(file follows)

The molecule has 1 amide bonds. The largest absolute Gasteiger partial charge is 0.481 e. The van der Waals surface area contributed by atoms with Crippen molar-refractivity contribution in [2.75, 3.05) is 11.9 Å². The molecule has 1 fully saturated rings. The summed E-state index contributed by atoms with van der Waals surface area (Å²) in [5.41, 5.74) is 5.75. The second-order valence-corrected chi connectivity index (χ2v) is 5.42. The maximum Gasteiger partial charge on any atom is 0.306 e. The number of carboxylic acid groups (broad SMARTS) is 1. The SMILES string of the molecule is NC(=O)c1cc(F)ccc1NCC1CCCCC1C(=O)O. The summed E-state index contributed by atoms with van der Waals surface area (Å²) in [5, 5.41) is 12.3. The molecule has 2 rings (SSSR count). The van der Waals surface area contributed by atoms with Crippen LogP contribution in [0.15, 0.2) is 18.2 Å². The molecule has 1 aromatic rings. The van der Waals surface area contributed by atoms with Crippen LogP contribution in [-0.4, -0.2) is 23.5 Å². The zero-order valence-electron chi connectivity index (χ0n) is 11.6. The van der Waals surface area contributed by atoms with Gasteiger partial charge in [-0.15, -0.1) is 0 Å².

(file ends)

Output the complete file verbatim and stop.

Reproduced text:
The molecule has 1 amide bonds. The largest absolute Gasteiger partial charge is 0.481 e. The van der Waals surface area contributed by atoms with Crippen molar-refractivity contribution in [2.75, 3.05) is 11.9 Å². The molecule has 1 fully saturated rings. The summed E-state index contributed by atoms with van der Waals surface area (Å²) in [5.41, 5.74) is 5.75. The second-order valence-corrected chi connectivity index (χ2v) is 5.42. The maximum Gasteiger partial charge on any atom is 0.306 e. The number of carboxylic acid groups (broad SMARTS) is 1. The SMILES string of the molecule is NC(=O)c1cc(F)ccc1NCC1CCCCC1C(=O)O. The summed E-state index contributed by atoms with van der Waals surface area (Å²) in [5, 5.41) is 12.3. The molecule has 2 rings (SSSR count). The van der Waals surface area contributed by atoms with Crippen LogP contribution in [0.15, 0.2) is 18.2 Å². The molecule has 1 aromatic rings. The van der Waals surface area contributed by atoms with Crippen LogP contribution in [-0.4, -0.2) is 23.5 Å². The zero-order valence-electron chi connectivity index (χ0n) is 11.6. The van der Waals surface area contributed by atoms with Gasteiger partial charge in [-0.15, -0.1) is 0 Å².